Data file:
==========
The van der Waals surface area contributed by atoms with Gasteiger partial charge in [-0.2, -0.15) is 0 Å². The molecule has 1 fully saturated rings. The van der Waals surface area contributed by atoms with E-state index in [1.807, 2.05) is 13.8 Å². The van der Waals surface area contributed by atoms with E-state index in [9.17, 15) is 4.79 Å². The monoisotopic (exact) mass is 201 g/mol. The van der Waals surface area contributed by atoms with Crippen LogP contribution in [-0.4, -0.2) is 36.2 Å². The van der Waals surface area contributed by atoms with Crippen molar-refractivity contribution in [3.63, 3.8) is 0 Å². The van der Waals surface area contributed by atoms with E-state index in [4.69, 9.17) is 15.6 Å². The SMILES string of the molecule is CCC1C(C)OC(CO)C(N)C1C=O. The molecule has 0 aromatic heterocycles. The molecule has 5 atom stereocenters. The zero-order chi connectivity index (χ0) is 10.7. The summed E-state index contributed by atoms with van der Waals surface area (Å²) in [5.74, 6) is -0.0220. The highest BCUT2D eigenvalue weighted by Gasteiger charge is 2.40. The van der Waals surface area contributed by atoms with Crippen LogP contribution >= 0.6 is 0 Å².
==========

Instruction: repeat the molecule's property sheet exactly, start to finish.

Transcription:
The van der Waals surface area contributed by atoms with Gasteiger partial charge in [-0.2, -0.15) is 0 Å². The molecule has 1 fully saturated rings. The van der Waals surface area contributed by atoms with E-state index in [1.807, 2.05) is 13.8 Å². The van der Waals surface area contributed by atoms with E-state index in [9.17, 15) is 4.79 Å². The monoisotopic (exact) mass is 201 g/mol. The van der Waals surface area contributed by atoms with Crippen LogP contribution in [-0.4, -0.2) is 36.2 Å². The van der Waals surface area contributed by atoms with Crippen molar-refractivity contribution in [3.63, 3.8) is 0 Å². The van der Waals surface area contributed by atoms with E-state index in [4.69, 9.17) is 15.6 Å². The SMILES string of the molecule is CCC1C(C)OC(CO)C(N)C1C=O. The molecule has 0 aromatic heterocycles. The molecule has 5 atom stereocenters. The zero-order chi connectivity index (χ0) is 10.7. The summed E-state index contributed by atoms with van der Waals surface area (Å²) in [5.74, 6) is -0.0220. The highest BCUT2D eigenvalue weighted by Gasteiger charge is 2.40. The van der Waals surface area contributed by atoms with Crippen LogP contribution >= 0.6 is 0 Å².